The product is perishable Firms need to sell their wares before they spoil and becomeworthless.

The product is perishable Firms need to sell their wares before they spoil and becomeworthless.

Understanding the intensity of rivalry among an industry’s competitors is important because the degree of intensity helps shape the industry’s profit potential. Of particular concern is whether firms in an industry compete based on price. When competition is bitter and cutthroat, the prices competitors charge—and their profit margins—tend to go down. If, on the other hand, competitors avoid bitter rivalry, then price wars can be avoided and profit potential increases.

Every industry is unique to some degree, but there are some general characteristics that help to predict the likelihood that fierce rivalry will erupt. Rivalry tends to be fierce, for example, to the extent that the growth rate of demand for the industry’s offerings is low (because a lack of new customers forces firms to compete more for existing customers), fixed costs in the industry are high (because firms will fight to have enough customers to cover these costs), competitors are not differentiated from one another (because this forces firms to compete based on price rather than based on the uniqueness of their offerings), and exit barriers in the industry are high (because firms do not have the option of leaving the industry gracefully). Exit barriers can include emotional barriers, such as the bad publicity associated with massive layoffs, or more objective reasons to stay in an industry, such as a desire to recoup considerable costs that might have been previously spent to enter and compete.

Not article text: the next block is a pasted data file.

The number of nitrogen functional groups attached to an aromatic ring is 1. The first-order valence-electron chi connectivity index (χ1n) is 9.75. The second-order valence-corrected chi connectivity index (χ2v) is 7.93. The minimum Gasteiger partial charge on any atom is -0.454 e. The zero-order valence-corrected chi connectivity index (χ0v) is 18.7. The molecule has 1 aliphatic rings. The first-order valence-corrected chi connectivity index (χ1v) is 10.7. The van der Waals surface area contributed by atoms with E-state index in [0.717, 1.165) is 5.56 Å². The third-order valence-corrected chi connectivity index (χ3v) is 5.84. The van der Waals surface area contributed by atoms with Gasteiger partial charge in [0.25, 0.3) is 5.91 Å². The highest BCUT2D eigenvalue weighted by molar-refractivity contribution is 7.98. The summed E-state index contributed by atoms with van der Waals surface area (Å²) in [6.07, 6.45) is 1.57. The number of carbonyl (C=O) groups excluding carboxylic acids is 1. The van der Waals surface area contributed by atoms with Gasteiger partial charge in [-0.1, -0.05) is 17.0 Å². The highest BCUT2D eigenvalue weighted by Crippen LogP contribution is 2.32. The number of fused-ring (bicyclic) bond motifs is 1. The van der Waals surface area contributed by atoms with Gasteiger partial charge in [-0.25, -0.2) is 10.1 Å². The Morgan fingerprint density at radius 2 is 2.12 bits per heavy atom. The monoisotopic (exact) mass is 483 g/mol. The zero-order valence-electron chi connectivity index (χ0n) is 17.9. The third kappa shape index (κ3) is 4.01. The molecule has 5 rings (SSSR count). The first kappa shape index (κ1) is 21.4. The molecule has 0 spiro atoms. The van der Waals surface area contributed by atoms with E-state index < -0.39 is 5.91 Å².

Table 3.10 Industry Concentration Industry concentration refers to the extent to which large firms dominate an industry. Buyers and suppliers

generally have more bargaining power when they are from concentrated industries. This is because the firms that do business with them have fewer options when seeking buyers and suppliers. One popular way to measure industry concentration is via the percentage of total industry output that is produced by the four biggest competitors. Below are examples of industries that have high (80%-100%), medium (50%-79%), and low (below 50%) levels of concentration.

3.4 Evaluating the Industry 90

High-Concentration Industries

Circuses (89%) and Breakfast cereal manufacturing (85%)

Medium-Concentration Industries

Flight training (52%) and Sugar manufacturing (60%)

Low-Concentration (or “Fragmented”) Industries


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